Group Members: Chera Marshall, Lauren Wood, Jennifer Levine, Maryellen Elliott, Amy WrightGenderlect Styles

Genderlect styles, communication, linguistic, status, independence, human connection, rapport talk, report talk, cooperative overlap, tag question, aha factor

According to Deborah Tannen, Genderlect styles theory emphasizes the different ways in which men and women communicate or miscommuncite. Tannen looks at these differences from a linguistic rather than psychological point of view. These different styles of communication can best be seen as two distinct cultural dialects rather than a inferior or superior way of speaking. Whereas, men’s reported communication style emphasizes status and independence; women use communication as a way to seek human connection.

Biographical Overview

Dr. Deborah Tannen
American academic and professor at Georgetown University in Washington DC

Completed her undergraduate studies at Harper College (B.A. in English Literature)

Earned masters in English Literature at Wayne State University, MA and PhD in

Linguistics from the University of California

Lectured world-wide in her field

Written and edited numerous publications on linguistics, discourse analysis and interpersonal communications

Her book " You Just Don't understand Women and men in conversations" stayed on the New York Times best seller list for almost four years. This book has highlighted gender differences in communication style to the forefront of public awareness.

Our class presentation on Genderlect Styles can be viewed at:

You tube video to help define Tannen's meaning of Genderlect:

Dr.Deborah Tannen's personal webpage:

Key Terms
Genderlect, Rapport Talk, Report Talk, Cooperative Overlap, Tag Question, Aha Factor

Genderlect: A term that suggests that masculine and feminine styles of discourse are best viewed as two distinct cultural dialects and not inferior or superior ways of speaking.
Rapport Talk: The typical conversational style of women, which seeks to establish connection with others.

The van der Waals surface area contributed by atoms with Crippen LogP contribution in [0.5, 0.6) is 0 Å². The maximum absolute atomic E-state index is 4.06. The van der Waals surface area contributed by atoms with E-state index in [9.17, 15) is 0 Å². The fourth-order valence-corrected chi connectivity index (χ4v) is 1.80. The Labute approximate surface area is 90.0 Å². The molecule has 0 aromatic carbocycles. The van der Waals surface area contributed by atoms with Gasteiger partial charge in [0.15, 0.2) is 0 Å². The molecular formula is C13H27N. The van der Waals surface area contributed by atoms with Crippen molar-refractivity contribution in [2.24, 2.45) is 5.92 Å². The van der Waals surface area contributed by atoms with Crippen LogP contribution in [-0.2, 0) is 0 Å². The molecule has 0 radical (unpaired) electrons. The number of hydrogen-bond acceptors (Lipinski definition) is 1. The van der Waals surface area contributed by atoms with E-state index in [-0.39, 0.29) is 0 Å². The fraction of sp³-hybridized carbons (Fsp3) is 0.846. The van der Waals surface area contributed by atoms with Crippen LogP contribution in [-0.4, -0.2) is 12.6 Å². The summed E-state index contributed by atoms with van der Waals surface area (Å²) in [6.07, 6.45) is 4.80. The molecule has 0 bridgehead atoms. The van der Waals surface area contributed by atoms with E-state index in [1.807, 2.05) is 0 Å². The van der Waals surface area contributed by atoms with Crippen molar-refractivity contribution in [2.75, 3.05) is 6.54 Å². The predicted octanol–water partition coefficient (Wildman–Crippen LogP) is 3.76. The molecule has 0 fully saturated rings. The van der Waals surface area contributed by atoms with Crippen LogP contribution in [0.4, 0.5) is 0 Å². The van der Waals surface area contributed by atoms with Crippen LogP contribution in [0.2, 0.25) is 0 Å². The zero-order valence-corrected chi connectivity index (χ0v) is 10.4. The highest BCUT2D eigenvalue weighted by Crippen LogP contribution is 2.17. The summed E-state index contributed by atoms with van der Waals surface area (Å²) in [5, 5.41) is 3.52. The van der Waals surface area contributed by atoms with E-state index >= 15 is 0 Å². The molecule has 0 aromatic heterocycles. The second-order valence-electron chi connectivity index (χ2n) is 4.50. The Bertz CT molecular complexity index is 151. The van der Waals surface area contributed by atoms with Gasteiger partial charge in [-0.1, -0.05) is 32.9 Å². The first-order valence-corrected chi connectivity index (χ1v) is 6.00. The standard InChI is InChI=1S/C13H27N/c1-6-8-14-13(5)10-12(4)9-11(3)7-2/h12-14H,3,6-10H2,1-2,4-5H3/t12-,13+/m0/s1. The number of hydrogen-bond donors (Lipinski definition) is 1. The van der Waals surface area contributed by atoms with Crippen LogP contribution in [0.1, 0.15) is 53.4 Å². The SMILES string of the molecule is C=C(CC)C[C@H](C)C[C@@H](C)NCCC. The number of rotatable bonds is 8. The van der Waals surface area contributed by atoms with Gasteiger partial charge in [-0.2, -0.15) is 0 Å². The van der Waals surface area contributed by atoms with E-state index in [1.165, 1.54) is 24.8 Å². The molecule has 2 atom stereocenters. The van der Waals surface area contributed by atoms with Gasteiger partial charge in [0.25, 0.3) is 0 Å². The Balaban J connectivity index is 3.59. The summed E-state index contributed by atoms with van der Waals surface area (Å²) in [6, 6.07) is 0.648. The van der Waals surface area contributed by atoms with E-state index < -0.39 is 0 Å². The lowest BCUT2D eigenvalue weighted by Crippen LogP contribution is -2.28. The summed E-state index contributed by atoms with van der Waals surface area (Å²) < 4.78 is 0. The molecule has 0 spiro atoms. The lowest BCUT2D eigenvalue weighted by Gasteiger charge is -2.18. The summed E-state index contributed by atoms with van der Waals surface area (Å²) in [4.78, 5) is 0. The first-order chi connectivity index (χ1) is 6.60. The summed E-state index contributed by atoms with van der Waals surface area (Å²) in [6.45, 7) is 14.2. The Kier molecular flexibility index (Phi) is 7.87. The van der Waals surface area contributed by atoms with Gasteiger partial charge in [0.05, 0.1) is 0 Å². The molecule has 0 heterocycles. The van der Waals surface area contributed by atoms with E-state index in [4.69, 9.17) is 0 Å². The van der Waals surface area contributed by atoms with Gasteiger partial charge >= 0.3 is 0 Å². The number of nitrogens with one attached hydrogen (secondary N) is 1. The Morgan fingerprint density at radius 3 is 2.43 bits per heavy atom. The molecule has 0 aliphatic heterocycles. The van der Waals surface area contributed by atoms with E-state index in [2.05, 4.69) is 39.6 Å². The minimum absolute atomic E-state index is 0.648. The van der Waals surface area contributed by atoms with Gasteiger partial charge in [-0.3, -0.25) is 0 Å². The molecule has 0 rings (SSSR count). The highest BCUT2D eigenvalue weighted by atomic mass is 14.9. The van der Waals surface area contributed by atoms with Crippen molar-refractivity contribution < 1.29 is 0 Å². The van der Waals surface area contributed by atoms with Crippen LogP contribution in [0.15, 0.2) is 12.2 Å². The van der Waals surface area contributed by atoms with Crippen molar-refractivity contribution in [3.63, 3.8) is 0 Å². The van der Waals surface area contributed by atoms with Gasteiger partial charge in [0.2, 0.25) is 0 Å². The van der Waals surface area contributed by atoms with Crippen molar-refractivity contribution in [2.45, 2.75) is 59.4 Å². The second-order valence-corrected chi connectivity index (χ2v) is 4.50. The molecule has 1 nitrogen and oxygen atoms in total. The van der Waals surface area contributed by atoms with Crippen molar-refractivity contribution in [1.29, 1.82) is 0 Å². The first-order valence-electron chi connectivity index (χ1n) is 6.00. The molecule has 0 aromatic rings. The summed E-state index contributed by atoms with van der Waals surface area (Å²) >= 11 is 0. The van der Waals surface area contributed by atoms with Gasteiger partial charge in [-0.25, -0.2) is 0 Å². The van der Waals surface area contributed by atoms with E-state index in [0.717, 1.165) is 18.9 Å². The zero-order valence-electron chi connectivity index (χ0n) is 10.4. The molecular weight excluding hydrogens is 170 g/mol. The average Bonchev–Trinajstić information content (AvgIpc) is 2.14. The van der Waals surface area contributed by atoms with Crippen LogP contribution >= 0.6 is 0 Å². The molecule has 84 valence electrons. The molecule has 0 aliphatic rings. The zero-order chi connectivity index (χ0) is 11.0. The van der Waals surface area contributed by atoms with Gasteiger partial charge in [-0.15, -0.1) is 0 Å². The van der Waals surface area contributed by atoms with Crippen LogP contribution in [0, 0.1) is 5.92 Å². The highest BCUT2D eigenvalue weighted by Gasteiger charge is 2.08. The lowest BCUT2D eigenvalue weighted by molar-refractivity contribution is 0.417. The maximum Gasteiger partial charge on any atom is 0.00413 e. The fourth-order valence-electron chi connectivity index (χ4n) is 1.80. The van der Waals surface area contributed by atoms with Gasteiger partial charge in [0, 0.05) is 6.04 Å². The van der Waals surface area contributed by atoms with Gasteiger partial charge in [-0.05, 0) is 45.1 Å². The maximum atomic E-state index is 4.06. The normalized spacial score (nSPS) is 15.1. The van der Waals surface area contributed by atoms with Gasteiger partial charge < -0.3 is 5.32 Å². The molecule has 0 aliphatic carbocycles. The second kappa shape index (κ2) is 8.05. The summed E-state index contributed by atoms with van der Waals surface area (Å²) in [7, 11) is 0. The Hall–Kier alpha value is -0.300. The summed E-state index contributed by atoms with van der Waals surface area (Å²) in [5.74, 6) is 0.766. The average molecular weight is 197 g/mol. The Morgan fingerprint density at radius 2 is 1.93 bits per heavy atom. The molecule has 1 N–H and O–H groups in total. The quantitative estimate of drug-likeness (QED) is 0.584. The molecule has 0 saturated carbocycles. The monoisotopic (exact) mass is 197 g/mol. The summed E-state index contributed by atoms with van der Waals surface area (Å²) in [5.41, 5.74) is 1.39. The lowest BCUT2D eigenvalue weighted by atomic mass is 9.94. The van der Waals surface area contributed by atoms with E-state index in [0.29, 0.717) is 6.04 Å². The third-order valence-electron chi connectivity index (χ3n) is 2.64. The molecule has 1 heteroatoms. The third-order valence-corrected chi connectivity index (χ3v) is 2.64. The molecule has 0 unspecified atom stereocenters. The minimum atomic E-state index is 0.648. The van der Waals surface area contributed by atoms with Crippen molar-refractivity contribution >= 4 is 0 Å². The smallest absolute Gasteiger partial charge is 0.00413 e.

Report Talk: The typical monologic style of men, which seeks to command attention, convey information, and win arguments.
Cooperative Overlap: A supportive interruption often meant to show agreement and solidarity with the speaker.
Tag Question: A short question at the end of a declarative statement, often used by women to soften the sting of potential disagreement or invite open, friendly dialogue.
Aha Factor: A subjective standard ascribing validity to an idea when it resonates with one's personal experience.

Theory Specifics
-stories women tell about themselves reveal a great deal about their hopes, needs and values
-downplay themselves
-show attentiveness through verbal and nonverbal cues
-interrupts to show agreement, to give support, or to supply what she thinks the speaker will say (a cooperative overlap)

-humour stories have an air of "can you top this one?"
-tell more stories and jokes than women (masculine way to negotiate status)
-are heroes in their own stories
-may avoid attentiveness to keep from appearing "one-down"
-regard any interruption as a power move

hold eye contact, offer head nods or yeah...uhuh or other responses to show they are actively listening. Interruptions offer support.
overt style is to say "I agree with you" to avoid a one down stance. Men interrupt to take control of the conversation or to switch the conversation.

-don't ask for help as questions are a form of verbal sparing and public face is more important
-don't ask for help because it exposes their ignorance

-ask questions to establish a connection with others
-when stating opinions often use tag questions to soften the sting of potential disagreement and to invite participation in open, friendly dialogue; "That was a good movie, don't you think?|

-threat to connection, to be avoided at all costs

-life is a contest therefore more comfortable with conflict, usually initiate it
-wary about being told what to do

-seek human connection

-strive for one up positioning and avoid small talk or self disclosure
-Tannen does not believe that men and women seek only status and connection, respectively, but these are their primary goals

Theory Critiques
  • The “aha factor” is a subjective standard of validity—to test truth claims.
  • The theory's assertions about male and female communication styles run the risk of becoming self-fulfilling prophecy.
  • Theory is accused of ignoring issues of male dominance, control, power, sexism, discrimination, sexual harassment, and verbal insults.
  • Tannen claims both female and male communication styles are equally valid, yet many of her comments and examples tend to disparage masculine values.
  • Her ideology of intimacy discounts the ways that men draw close to each other.
  • Experts challenge the cultural perspective that is at the heart of Tannen’s genderlect theory, citing their work on comforting as equally valuable to both sexes.

Teacher's Classroom Strategies Should Recognize that Men and Women Use Language Differently-Tannen

Genderlect Styles-Tannen

Griffin, E. (2000). A first look at communication theory (4th ed.). United States: The McGraw-Hill companies, Inc.